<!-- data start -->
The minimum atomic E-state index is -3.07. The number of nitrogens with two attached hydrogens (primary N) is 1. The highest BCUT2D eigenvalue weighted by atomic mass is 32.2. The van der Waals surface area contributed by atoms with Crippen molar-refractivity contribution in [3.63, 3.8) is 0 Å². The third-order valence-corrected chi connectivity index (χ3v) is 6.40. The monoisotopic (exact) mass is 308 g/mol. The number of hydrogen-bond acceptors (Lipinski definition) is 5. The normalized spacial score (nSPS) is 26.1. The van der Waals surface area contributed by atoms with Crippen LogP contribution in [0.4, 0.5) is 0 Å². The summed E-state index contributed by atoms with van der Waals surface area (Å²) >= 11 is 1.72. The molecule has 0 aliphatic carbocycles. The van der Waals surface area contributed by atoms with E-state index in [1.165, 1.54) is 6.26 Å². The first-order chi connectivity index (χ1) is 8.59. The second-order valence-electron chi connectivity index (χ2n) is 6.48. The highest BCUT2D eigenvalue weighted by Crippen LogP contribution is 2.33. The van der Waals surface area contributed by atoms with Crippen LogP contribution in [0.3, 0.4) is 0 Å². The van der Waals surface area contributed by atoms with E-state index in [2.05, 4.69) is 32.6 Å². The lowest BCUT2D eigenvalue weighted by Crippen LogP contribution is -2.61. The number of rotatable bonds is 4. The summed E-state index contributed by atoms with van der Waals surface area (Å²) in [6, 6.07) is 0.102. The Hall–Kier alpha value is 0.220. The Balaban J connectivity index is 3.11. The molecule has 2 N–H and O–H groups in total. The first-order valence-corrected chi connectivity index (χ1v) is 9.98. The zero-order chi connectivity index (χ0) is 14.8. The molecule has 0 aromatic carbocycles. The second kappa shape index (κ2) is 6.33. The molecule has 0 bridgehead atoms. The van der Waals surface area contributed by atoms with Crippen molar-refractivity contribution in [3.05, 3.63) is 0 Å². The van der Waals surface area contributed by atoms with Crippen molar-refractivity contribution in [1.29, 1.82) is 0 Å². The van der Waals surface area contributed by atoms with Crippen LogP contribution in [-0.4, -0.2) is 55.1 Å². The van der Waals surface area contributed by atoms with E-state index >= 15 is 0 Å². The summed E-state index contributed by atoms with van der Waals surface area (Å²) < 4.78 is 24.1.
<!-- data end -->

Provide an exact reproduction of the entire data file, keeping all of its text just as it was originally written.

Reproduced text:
The minimum atomic E-state index is -3.07. The number of nitrogens with two attached hydrogens (primary N) is 1. The highest BCUT2D eigenvalue weighted by atomic mass is 32.2. The van der Waals surface area contributed by atoms with Crippen molar-refractivity contribution in [3.63, 3.8) is 0 Å². The third-order valence-corrected chi connectivity index (χ3v) is 6.40. The monoisotopic (exact) mass is 308 g/mol. The number of hydrogen-bond acceptors (Lipinski definition) is 5. The normalized spacial score (nSPS) is 26.1. The van der Waals surface area contributed by atoms with Crippen LogP contribution in [0.4, 0.5) is 0 Å². The summed E-state index contributed by atoms with van der Waals surface area (Å²) >= 11 is 1.72. The molecule has 0 aliphatic carbocycles. The van der Waals surface area contributed by atoms with E-state index in [1.165, 1.54) is 6.26 Å². The first-order chi connectivity index (χ1) is 8.59. The second-order valence-electron chi connectivity index (χ2n) is 6.48. The highest BCUT2D eigenvalue weighted by Crippen LogP contribution is 2.33. The van der Waals surface area contributed by atoms with Crippen LogP contribution in [0.3, 0.4) is 0 Å². The van der Waals surface area contributed by atoms with E-state index in [2.05, 4.69) is 32.6 Å². The lowest BCUT2D eigenvalue weighted by Crippen LogP contribution is -2.61. The number of rotatable bonds is 4. The summed E-state index contributed by atoms with van der Waals surface area (Å²) in [6, 6.07) is 0.102. The Hall–Kier alpha value is 0.220. The Balaban J connectivity index is 3.11. The molecule has 2 N–H and O–H groups in total. The first-order valence-corrected chi connectivity index (χ1v) is 9.98. The zero-order chi connectivity index (χ0) is 14.8. The molecule has 0 aromatic carbocycles. The second kappa shape index (κ2) is 6.33. The molecule has 0 bridgehead atoms. The van der Waals surface area contributed by atoms with Crippen molar-refractivity contribution in [3.05, 3.63) is 0 Å². The van der Waals surface area contributed by atoms with Crippen molar-refractivity contribution in [1.29, 1.82) is 0 Å². The van der Waals surface area contributed by atoms with Crippen LogP contribution in [-0.4, -0.2) is 55.1 Å². The van der Waals surface area contributed by atoms with E-state index >= 15 is 0 Å². The summed E-state index contributed by atoms with van der Waals surface area (Å²) < 4.78 is 24.1.